Sony patents a clever idea to help boring gamers


For a few months now, Sony has been working on a service to help the worst gamers. After highlighting artificial intelligence with a patent last February, the Japanese manufacturer is working on a new system in which “experts” are in the spotlight. A brilliant idea that could enable all players to no longer rely on the statements of guides on the Internet, but on those of an expert in a chat.

Overstatement of online help for bad players?

With the release of Returnal on April 30th, the video game world saw an old debate among its ranks: “Do we need a simple mode for all games?”. Many players on the field have taken the floor to support a possible integration and leave it in the closet. On Sony’s side, the debate doesn’t seem topical. The manufacturer prefers to look for a way to help players stuck in a level. According to another patent filed last month, Sony was working on integrating a feature that would allow contact with validated “experts”.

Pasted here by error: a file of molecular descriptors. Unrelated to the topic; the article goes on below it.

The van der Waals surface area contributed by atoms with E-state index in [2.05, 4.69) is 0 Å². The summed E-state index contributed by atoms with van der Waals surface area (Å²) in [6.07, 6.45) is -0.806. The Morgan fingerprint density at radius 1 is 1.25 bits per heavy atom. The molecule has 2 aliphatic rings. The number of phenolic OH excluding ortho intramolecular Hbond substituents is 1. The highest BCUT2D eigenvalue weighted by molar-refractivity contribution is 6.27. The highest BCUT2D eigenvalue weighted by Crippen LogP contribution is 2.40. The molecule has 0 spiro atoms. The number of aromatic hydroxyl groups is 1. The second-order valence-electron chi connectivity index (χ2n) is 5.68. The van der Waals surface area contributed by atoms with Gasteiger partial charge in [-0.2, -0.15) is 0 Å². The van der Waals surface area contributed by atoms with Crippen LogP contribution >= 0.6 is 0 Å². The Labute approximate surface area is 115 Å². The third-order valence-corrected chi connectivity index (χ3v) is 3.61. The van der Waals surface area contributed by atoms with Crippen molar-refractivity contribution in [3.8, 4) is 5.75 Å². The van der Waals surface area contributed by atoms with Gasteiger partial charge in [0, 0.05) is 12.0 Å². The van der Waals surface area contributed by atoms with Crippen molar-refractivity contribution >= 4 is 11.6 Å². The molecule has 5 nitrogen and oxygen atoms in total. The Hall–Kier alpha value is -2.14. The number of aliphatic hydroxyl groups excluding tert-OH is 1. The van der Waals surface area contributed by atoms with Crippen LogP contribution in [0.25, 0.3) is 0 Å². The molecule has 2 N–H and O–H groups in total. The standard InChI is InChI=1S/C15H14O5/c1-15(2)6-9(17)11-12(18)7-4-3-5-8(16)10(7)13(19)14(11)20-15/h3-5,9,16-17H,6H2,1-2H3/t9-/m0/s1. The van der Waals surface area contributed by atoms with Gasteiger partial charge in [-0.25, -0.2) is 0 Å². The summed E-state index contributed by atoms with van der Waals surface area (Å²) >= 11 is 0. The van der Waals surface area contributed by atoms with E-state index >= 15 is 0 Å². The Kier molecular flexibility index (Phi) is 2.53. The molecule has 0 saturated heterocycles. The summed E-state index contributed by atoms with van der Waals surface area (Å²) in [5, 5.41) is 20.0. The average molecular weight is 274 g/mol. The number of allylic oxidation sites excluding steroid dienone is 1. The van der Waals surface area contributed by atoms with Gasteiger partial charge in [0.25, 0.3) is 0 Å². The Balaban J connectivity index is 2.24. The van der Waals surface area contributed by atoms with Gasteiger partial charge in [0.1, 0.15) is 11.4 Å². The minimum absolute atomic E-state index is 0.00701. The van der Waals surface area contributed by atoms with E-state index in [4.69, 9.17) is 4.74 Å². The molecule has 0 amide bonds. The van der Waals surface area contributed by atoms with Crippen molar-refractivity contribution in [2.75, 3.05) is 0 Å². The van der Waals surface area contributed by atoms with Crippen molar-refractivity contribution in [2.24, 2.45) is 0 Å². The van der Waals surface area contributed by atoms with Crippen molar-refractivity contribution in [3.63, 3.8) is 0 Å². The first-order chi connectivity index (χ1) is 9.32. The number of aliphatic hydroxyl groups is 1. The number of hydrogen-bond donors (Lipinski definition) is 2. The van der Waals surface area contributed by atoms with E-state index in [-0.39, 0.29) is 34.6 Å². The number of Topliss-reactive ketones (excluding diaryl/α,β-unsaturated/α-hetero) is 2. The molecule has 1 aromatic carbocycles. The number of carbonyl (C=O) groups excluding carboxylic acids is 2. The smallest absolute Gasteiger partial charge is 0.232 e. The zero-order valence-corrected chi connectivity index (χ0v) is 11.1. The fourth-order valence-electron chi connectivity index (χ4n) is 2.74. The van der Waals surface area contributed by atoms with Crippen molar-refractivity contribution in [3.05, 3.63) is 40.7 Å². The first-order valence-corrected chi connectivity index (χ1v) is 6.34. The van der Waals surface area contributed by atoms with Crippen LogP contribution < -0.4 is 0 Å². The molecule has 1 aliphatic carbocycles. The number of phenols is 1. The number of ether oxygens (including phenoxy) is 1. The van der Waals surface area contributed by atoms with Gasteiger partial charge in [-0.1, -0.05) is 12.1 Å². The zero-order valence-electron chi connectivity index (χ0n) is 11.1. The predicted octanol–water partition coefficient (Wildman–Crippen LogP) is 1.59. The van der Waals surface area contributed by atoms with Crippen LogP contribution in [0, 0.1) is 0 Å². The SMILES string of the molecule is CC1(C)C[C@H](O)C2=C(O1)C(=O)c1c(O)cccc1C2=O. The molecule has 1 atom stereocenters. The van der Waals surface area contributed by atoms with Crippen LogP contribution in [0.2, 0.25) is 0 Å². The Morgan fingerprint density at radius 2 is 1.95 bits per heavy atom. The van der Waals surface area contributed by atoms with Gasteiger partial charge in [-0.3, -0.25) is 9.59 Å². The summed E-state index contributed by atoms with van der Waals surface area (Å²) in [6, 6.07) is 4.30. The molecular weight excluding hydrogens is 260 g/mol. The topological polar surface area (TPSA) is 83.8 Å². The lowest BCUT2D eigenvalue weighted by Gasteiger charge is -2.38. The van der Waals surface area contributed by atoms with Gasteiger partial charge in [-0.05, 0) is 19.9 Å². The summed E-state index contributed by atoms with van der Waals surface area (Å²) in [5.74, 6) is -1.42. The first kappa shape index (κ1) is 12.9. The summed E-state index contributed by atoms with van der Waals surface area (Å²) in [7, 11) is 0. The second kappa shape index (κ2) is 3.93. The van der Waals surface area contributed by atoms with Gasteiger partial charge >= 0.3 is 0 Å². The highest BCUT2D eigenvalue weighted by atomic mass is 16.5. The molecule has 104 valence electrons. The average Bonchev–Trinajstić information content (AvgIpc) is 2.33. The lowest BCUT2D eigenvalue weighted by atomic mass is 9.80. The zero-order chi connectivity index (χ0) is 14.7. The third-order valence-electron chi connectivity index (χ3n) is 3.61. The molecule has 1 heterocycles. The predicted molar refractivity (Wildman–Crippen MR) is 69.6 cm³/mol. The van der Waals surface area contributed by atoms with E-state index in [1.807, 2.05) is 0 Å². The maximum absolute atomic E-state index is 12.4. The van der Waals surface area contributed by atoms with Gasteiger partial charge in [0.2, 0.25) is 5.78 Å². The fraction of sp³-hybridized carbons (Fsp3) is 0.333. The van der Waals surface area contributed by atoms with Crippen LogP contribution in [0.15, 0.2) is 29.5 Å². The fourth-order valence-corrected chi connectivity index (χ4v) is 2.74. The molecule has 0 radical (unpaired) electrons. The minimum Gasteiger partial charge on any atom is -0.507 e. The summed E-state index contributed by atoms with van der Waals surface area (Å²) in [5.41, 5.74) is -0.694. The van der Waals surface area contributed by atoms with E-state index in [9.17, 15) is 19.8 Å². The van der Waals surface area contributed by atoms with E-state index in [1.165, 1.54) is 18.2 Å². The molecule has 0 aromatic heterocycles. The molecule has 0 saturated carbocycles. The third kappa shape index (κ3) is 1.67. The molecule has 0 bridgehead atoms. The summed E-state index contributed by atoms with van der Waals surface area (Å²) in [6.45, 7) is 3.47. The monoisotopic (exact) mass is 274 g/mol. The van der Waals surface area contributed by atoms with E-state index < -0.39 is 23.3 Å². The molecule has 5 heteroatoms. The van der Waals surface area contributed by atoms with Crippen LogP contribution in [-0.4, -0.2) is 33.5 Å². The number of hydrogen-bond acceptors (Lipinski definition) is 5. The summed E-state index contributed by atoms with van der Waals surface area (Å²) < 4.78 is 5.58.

Skilled players would then be encouraged to sign up for the Expert title in order to help the most disadvantaged people. As a reward, the latter could restore objects reserved for this caste of players, quests, or even new trophies. An overstatement of online help that would allow these experts to be freely contacted by gamers in difficulty. It can be connected either through the PlayStation console or through the application. In order to help those in need in the best possible way, the experts were able to call up the various data of the player, namely the related quest, his level, his equipment and his skills. The player is then put in contact with a player who has completed that part of the game with a similar setup.

Help can then be sent by text or voice message, home video, or from an internet platform, cell phone, or console interface. Also, fighting players can hoist a specific flag indicating that they do not want to be spoiled. It remains to be seen whether this feature will one day be integrated into Playstation consoles. Many pending patents never had the opportunity to see the light of day. This expert-based help could suffer the same fate.